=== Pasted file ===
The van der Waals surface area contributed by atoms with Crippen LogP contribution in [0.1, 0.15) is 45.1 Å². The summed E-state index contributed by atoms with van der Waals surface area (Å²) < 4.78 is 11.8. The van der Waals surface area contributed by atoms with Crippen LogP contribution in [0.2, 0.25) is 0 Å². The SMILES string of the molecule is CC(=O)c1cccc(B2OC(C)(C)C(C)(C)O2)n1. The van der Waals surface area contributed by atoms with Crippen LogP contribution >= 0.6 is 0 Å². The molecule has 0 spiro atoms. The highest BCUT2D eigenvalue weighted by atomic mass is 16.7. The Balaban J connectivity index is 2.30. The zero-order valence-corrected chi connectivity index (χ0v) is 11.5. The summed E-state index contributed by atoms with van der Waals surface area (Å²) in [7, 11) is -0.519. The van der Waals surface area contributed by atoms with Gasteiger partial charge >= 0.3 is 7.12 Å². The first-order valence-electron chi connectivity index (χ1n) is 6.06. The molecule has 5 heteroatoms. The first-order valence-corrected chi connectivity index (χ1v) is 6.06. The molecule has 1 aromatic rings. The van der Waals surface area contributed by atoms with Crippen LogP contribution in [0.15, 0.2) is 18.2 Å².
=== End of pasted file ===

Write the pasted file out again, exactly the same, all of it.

The van der Waals surface area contributed by atoms with Crippen LogP contribution in [0.1, 0.15) is 45.1 Å². The summed E-state index contributed by atoms with van der Waals surface area (Å²) < 4.78 is 11.8. The van der Waals surface area contributed by atoms with Crippen LogP contribution in [0.2, 0.25) is 0 Å². The SMILES string of the molecule is CC(=O)c1cccc(B2OC(C)(C)C(C)(C)O2)n1. The van der Waals surface area contributed by atoms with Crippen LogP contribution >= 0.6 is 0 Å². The molecule has 0 spiro atoms. The highest BCUT2D eigenvalue weighted by atomic mass is 16.7. The Balaban J connectivity index is 2.30. The zero-order valence-corrected chi connectivity index (χ0v) is 11.5. The summed E-state index contributed by atoms with van der Waals surface area (Å²) in [7, 11) is -0.519. The van der Waals surface area contributed by atoms with Gasteiger partial charge >= 0.3 is 7.12 Å². The first-order valence-electron chi connectivity index (χ1n) is 6.06. The molecule has 5 heteroatoms. The first-order valence-corrected chi connectivity index (χ1v) is 6.06. The molecule has 1 aromatic rings. The van der Waals surface area contributed by atoms with Crippen LogP contribution in [0.15, 0.2) is 18.2 Å².